Eye of Doom on Bandcamp: https://eyeofdoom.bandcamp.com/album/the-sapient 

Sunday, November 13, 2022

Musings: Kajgūn – FZ22

Kajgūn is a psychedelic jazz metal band that plays improvised music. I reviewed their debut album Daogoad back in January and they return with a live album, FZ22, featuring five brand new compositions. The quartet plays each piece of music only once, so what you get here is a set of fusion jazz metal instrumentals performed at the Fekete Zaj Festival in August of 2022 that have never been heard before or since.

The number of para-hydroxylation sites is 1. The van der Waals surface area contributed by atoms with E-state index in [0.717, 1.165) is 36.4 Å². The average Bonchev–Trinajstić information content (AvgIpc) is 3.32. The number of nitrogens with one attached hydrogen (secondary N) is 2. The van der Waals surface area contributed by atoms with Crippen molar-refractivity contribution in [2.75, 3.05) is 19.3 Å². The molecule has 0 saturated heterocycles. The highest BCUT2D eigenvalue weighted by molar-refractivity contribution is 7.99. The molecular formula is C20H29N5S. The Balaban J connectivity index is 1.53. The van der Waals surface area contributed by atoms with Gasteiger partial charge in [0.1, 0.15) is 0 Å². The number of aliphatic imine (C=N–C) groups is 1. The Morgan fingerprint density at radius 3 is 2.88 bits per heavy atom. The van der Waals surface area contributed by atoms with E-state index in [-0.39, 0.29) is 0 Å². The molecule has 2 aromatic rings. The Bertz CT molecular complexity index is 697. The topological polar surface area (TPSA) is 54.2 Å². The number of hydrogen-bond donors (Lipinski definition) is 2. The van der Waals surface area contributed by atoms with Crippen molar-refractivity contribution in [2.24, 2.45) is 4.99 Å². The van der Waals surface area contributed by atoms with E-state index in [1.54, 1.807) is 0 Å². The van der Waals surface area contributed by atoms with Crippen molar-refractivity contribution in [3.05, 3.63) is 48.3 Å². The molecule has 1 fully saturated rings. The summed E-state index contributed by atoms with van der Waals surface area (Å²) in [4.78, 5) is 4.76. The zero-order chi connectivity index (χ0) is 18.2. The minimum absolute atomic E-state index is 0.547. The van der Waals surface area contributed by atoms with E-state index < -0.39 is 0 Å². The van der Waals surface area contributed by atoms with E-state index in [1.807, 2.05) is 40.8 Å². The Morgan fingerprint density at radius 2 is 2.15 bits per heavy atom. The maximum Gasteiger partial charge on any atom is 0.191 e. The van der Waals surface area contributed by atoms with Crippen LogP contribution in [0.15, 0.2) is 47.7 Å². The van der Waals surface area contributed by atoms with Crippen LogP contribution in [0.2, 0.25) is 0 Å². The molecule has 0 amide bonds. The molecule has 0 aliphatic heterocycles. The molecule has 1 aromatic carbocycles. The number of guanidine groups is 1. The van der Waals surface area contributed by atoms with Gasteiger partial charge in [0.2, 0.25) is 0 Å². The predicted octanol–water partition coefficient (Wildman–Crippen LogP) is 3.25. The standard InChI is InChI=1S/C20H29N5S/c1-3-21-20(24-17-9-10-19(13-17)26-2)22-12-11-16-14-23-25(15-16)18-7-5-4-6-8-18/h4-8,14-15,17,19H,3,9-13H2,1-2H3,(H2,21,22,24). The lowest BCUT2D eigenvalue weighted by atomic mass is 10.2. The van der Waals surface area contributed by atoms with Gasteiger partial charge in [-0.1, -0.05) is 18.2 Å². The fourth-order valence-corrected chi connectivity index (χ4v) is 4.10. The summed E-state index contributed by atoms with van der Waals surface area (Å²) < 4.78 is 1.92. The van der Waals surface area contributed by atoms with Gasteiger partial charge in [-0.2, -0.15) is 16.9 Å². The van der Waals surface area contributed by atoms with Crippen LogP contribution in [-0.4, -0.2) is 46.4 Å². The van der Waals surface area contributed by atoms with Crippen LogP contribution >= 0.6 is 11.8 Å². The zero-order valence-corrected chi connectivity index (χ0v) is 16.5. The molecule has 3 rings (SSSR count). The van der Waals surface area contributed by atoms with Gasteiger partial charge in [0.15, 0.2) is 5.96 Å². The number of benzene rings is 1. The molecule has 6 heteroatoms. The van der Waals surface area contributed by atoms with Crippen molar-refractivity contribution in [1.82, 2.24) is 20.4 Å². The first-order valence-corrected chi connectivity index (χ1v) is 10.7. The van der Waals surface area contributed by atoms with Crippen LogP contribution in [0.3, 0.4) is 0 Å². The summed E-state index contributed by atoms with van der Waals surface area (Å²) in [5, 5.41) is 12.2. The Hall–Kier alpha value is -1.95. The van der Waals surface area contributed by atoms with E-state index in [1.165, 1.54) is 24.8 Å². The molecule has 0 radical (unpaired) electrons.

Once again, the track titles aren’t real words (to my knowledge, anyway), but serve to identify the compositions that are played. The production value of this concert is top notch and the band shows once again that they are highly skilled musicians. We get a wide array of instruments to paint many pictures throughout the 58-minute runtime such as guitars, fretless bass, drums, saxophone, wind instruments, synths, theremin (I love that instrument!), and e-violin. “Noum Afrah” gets the show going, evoking mysterious, smoky rooms. It tends to drag a bit, running close to 14 minutes. “Toraam Oshaam” follows, a subtler track with prog elements where the sax is at the forefront. “Borollo” is quieter, it builds slowly and the lineup plays more in unison than on the previous two numbers. The penultimate piece, “Koatakane”, runs at 16 minutes and really felt like it overstayed its welcome by the end. I guess that’s where the improvised nature of what Kajgūn does tends to be a double-edged sword: an extended jam that just goes on for too long. Then again, improvisation oftentimes leads to creating magic and allows room to be daring in its approach. For my part, I just found that this track lost steam the longer it went on. The show comes to an end with “Prawu Yraad”, the shortest tune, clocking in at 6 minutes. Here the band sounds tighter and plays with more urgency. It’s my favorite track of the LP.